At the Et incarnatus, key and meter abruptly change. In the lilting 'lullaby' rhythm, the orchestra and then (for the first time the soloists in turn sing shades of Verdi) one of the most poignant Schubertian melodies. All too suddenly we are plunged into an ominous world (crucifixus) as over 'shuddering' strings, each phrase of the now 7-part chorus descends a half step in tonality. The intensity increases to a fff on the third repetition after which the chorus, accompanied by the woodwinds, subsides in unison (passus et sepultus est). Unusually, both the Et incarnatus and the Crucifixus are repeated.

Because Schubert did not employ traditional devices of counterpoint, he has been criticized for the construction of his fugues. But the final fuge of the Credo (et vutan) which takes up about half of the movement, again demonstrates Schubert's mastery of imitation. Notice especially his interwining of an extended chromatic descent.

The opening of the Sanctus is an excellent example for what in Schubert's time would have been rapid and extreme harmonic changes. After a short Osanna, the soloists reappear in alternation with the chorus (Benedictus) with another glorious melodic passage. A reprise of the Osanna and we plunge again into despair (Agnus Dei). Bassoon, trombone, and bass intone a motive Schubert again borrows from Bach's 'Well Tempered Clavier this time the C Sharp minor fugue in Book I. Later in the final year, he would again use it in his setting of Heine’s Doppelganger.

The mood shifts. The sweet sounds of the second Miserere momentarily lighten as the music shifts from C minor to E flat major. Abruptly we again hear the anguished sounds of the Agnus Dei but are succeeded by simple clear plea (dona nobis pacem) with its Schubertian fourfold tonal repetition. The soloists make a final appearance, as before in alternatim with the chorus. The Agnus Dei once more interrupts, but we get another momentary glimpse of the sun as the music again shifts, this time from E flat minor to E flat major. With the return of the dona nobis there is another return to the minor, but the Mass ends with a reaffirmative chorale of faith in the home key.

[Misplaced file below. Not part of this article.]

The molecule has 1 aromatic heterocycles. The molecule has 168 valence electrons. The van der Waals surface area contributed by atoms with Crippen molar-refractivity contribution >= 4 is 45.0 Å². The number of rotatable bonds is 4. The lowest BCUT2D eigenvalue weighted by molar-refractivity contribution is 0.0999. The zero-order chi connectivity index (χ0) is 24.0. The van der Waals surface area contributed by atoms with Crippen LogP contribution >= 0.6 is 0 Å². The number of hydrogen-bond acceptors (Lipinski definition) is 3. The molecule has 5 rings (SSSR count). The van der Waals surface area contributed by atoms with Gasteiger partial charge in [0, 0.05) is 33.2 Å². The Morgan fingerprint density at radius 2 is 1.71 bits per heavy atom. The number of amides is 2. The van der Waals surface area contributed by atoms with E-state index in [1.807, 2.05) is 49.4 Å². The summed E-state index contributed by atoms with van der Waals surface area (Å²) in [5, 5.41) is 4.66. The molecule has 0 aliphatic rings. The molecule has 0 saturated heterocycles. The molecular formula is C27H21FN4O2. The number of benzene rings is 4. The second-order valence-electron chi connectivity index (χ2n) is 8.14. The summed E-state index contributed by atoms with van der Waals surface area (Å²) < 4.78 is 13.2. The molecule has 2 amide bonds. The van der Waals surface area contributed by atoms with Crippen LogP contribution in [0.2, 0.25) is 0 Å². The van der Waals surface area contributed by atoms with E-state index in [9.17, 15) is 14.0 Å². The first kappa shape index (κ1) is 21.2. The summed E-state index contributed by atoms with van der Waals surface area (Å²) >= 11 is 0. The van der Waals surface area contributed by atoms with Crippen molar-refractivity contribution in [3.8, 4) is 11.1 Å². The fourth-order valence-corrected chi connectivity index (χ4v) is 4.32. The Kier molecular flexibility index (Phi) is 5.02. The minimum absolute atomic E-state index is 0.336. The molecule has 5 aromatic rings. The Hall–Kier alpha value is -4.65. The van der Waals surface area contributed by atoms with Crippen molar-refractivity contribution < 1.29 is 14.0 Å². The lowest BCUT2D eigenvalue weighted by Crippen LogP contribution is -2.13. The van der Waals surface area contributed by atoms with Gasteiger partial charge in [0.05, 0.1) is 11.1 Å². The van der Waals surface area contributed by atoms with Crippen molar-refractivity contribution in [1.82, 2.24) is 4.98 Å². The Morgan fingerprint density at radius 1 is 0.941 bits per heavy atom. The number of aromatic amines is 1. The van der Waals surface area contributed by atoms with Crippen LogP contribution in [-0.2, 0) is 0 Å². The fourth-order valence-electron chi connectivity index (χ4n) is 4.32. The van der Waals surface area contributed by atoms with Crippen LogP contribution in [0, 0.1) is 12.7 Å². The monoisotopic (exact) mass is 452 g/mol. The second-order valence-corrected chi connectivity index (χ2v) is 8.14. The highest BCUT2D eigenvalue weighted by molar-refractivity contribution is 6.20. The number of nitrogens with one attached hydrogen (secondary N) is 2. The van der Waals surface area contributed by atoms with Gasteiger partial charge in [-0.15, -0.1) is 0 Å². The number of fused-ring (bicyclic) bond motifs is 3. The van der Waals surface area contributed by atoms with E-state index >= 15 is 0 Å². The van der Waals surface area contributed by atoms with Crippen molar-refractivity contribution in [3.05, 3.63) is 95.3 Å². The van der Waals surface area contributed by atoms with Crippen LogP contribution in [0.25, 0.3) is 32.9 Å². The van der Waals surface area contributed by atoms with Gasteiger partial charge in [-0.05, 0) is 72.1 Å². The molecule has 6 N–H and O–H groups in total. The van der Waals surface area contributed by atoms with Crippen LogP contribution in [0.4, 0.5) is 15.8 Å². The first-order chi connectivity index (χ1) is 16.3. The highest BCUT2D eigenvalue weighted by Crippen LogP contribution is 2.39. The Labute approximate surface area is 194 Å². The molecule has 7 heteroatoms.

The E flat major Mass marks a climax in Schubert’s career. Had it been published in his lifetime, as few of his prodigious output were, it would have startled his listeners for its advanced harmonic thinking and unusually imposing brass sound. Unfortunately, it was published almost 40 years later when his radical tonal and orchestra experiments had become commonplace.

Handel’s Messiah was one of Schubert’s favorite works. During the time he was composing the Mass in E flat, he acquired the scores of Handel’s complete works. He is reported to have said, “Oh the daring of these modulations! Things like this could not occur to the likes of us (sic) even in a dream!” We must disagree. On his memorial is written, “The art of music here entombed a rich possession but even fairer hopes.”

-- Arlene Sagan